SAN FRANCISCO -- When it comes to postpartum depression, most people think of the mother's well-being, but research suggests that a similar proportion of men experience some form of depression after the birth of a child, according to presentations at the annual convention of the American Psychological Association.
"Much has been written about women's experiences of pregnancy and postpartum, most of it exploring negative reactions, ranging from clinical depression to postpartum psychosis, and attributing them to unique physical changes women experience during pregnancy," said Dan Singley, PhD, of the Center for Men's Excellence in San Diego. "But the incidence rate of depression is comparable between new mothers and fathers. Postpartum depression can no longer be seen as primarily a pathological variant of female reproductive processes. The existing paradigm must be modified."
"The predominant narrative has attributed these experiences to hormonal changes and fluctuations specifically related to pregnancy and birthing," said Sara Rosenquist, PhD, of the Center for Reproductive Health Psychology, in Cary, North Carolina, who presented in the same session. "It is highly unlikely that the hormonal disruptions of pregnancy and birthing would explain the whole picture if fathers and adoptive parents all experience postpartum depression at the same rates."
Until recently, mental health surrounding childbirth has been perceived as a topic relevant only to women. Although much research has been devoted to maternal stress and postpartum depression, little has been devoted to identifying prevalence rates, causes, consequences and treatment of mental health issues in new fathers, according to Singley.
"Recent research has shown that roughly 10 percent of new dads experience postpartum depression, and up to 18 percent have some type of anxiety disorder," Singley said. "Unfortunately, few psychologists receive focused training regarding identifying, assessing or treating common men's issues in the period from conception to a year or so post-childbirth. Because men tend not to seek mental health services during this period, the lack of scholarly attention to this vulnerable group reflects a commonly overlooked public health disparity."
And that rate of 10 percent is about in line with what adoptive mothers experience, according to Rosenquist.
Anthropologists have long observed that men sometimes exhibit symptoms reminiscent of pregnancy when their partner is pregnant, such as nausea, heartburn, abdominal pain, bloating or appetite changes. There is also evidence, in both human and animal studies, that close contact with a pregnant partner can induce hormonal changes that enhance and accelerate the onset of fatherly instincts in some men, according to Rosenquist. Men who experience sympathetic pregnancies also have measurably higher levels of prolactin (the hormone that allows women to produce milk) and experience a temporary drop in testosterone just after birth. But this only seems to occur in cultures where men and women have emotionally close, companionate partnerships and less so in more traditional cultures where men and women have separate domains. Taken together, this suggests that cultural variables are overlooked and hormonal variables are over emphasized in the current paradigm.
There are a variety of other factors that can contribute to depression and anxiety in new dads. In fact, sleep deprivation has been shown to be the single most predictive risk factor for anyone, at any time, said Rosenquist. The father's lack of sleep and the needs of an infant are exhausting, and time spent away from work can contribute to anxiety. New fathers can sometimes struggle with gender role conflict, should they have trouble conforming to what society says is the traditional role of a father, and may also question their ability to be a competent parent.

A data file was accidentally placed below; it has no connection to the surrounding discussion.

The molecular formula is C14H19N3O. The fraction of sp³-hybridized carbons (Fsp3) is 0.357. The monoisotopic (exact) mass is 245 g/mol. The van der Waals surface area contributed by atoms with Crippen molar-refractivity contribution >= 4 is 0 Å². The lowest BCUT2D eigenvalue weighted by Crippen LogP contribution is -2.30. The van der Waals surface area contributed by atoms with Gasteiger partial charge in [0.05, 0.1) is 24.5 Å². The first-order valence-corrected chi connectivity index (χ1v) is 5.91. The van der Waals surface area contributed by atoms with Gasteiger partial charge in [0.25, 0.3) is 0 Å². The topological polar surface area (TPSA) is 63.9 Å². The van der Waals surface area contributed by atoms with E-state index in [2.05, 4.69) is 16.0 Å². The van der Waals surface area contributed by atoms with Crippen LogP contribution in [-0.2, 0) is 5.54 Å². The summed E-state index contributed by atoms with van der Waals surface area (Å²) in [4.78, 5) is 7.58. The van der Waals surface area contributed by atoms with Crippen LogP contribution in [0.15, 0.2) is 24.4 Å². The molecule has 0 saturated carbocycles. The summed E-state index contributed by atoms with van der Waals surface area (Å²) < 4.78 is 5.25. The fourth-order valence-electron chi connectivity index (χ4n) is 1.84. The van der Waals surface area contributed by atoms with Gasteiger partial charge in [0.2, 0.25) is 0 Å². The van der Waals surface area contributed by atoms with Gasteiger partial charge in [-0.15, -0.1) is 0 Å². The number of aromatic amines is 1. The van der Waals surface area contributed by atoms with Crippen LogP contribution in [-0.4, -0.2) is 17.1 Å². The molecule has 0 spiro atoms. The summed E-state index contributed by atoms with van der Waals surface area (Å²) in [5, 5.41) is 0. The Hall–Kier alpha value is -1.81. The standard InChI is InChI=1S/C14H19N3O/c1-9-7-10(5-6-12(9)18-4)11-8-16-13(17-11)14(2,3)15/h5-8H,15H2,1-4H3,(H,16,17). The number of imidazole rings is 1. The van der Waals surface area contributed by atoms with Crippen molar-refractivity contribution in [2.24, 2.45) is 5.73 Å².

In calling for increased awareness of the problem, Rosenquist and Singley both recommended regular screening of new and expectant fathers for signs of depression, especially if the father or mother has any history of mental health problems.
"But screening is not enough," said Rosenquist. "Screening does not distinguish between major depressive disorder, which sometimes requires treatment with medications in addition to psychotherapy, and adjustment disorder, which is more commonly better treated with psychotherapy alone."
Identifying depression in men can be a challenge, though, because the symptoms are different for men, according to Rosenquist. "Women are more likely to report feelings of sadness and frequent crying, whereas men are more likely to feel irritable and socially disconnected," she said.
Another thing men can do to help prevent postpartum depression is rely on friends for support during pregnancy and post-childbirth, according to Singley. "Fathers who maintain solid social support networks experience a buffer from the conflicts and demands associated with parenting while also providing role models which facilitate a sense of competence as a parent," he said.
Session 1206: "Postpartum Depression in Men: Evidence That Calls for Refining a Paradigm," and "Fathers' Postpartum Mental Health: A Women's Issue," Symposium, Thursday, Aug. 9, 12-12:50 p.m. PDT, Room 104, Lobby Level - South Building, Moscone Center, 747 Howard St., San Francisco, Calif.
Presentations are available from the APA Public Affairs Office.
The American Psychological Association, in Washington, D.C., is the largest scientific and professional organization representing psychology in the United States. APA's membership includes nearly 115,700 researchers, educators, clinicians, consultants and students. Through its divisions in 54 subfields of psychology and affiliations with 60 state, territorial and Canadian provincial associations, APA works to advance the creation, communication and application of psychological knowledge to benefit society and improve people's lives.